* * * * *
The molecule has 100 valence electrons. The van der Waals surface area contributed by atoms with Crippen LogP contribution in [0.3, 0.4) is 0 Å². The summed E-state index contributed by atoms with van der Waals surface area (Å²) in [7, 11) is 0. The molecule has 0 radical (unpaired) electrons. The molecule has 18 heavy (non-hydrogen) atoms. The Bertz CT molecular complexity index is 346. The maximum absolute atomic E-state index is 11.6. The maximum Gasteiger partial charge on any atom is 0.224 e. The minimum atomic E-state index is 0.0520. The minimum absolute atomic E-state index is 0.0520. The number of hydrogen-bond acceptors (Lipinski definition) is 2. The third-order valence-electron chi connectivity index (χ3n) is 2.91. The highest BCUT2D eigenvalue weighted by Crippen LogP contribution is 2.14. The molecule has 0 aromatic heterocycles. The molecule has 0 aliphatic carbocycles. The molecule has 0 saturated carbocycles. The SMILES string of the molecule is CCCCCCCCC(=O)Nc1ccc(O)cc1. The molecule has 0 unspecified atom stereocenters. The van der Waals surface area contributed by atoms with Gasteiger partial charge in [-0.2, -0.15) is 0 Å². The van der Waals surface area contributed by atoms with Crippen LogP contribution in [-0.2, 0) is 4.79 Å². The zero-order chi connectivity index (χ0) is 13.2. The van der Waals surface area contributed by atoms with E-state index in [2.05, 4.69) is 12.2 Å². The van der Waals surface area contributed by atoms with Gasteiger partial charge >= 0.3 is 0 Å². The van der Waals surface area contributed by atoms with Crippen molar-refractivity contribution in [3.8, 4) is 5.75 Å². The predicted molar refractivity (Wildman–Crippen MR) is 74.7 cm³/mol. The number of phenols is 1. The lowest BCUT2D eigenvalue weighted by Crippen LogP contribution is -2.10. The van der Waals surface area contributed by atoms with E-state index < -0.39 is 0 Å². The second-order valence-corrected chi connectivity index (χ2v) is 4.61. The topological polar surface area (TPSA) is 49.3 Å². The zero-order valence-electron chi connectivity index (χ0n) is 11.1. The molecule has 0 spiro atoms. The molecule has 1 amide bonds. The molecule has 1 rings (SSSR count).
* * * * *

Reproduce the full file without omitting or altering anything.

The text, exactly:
The molecule has 100 valence electrons. The van der Waals surface area contributed by atoms with Crippen LogP contribution in [0.3, 0.4) is 0 Å². The summed E-state index contributed by atoms with van der Waals surface area (Å²) in [7, 11) is 0. The molecule has 0 radical (unpaired) electrons. The molecule has 18 heavy (non-hydrogen) atoms. The Bertz CT molecular complexity index is 346. The maximum absolute atomic E-state index is 11.6. The maximum Gasteiger partial charge on any atom is 0.224 e. The minimum atomic E-state index is 0.0520. The minimum absolute atomic E-state index is 0.0520. The number of hydrogen-bond acceptors (Lipinski definition) is 2. The third-order valence-electron chi connectivity index (χ3n) is 2.91. The highest BCUT2D eigenvalue weighted by Crippen LogP contribution is 2.14. The molecule has 0 aromatic heterocycles. The molecule has 0 aliphatic carbocycles. The molecule has 0 saturated carbocycles. The SMILES string of the molecule is CCCCCCCCC(=O)Nc1ccc(O)cc1. The molecule has 0 unspecified atom stereocenters. The van der Waals surface area contributed by atoms with Gasteiger partial charge in [-0.2, -0.15) is 0 Å². The van der Waals surface area contributed by atoms with Crippen LogP contribution in [-0.2, 0) is 4.79 Å². The zero-order chi connectivity index (χ0) is 13.2. The van der Waals surface area contributed by atoms with E-state index in [2.05, 4.69) is 12.2 Å². The van der Waals surface area contributed by atoms with Gasteiger partial charge >= 0.3 is 0 Å². The van der Waals surface area contributed by atoms with Crippen molar-refractivity contribution in [3.8, 4) is 5.75 Å². The predicted molar refractivity (Wildman–Crippen MR) is 74.7 cm³/mol. The number of phenols is 1. The lowest BCUT2D eigenvalue weighted by Crippen LogP contribution is -2.10. The van der Waals surface area contributed by atoms with E-state index < -0.39 is 0 Å². The second-order valence-corrected chi connectivity index (χ2v) is 4.61. The topological polar surface area (TPSA) is 49.3 Å². The zero-order valence-electron chi connectivity index (χ0n) is 11.1. The molecule has 0 spiro atoms. The molecule has 1 amide bonds. The molecule has 1 rings (SSSR count).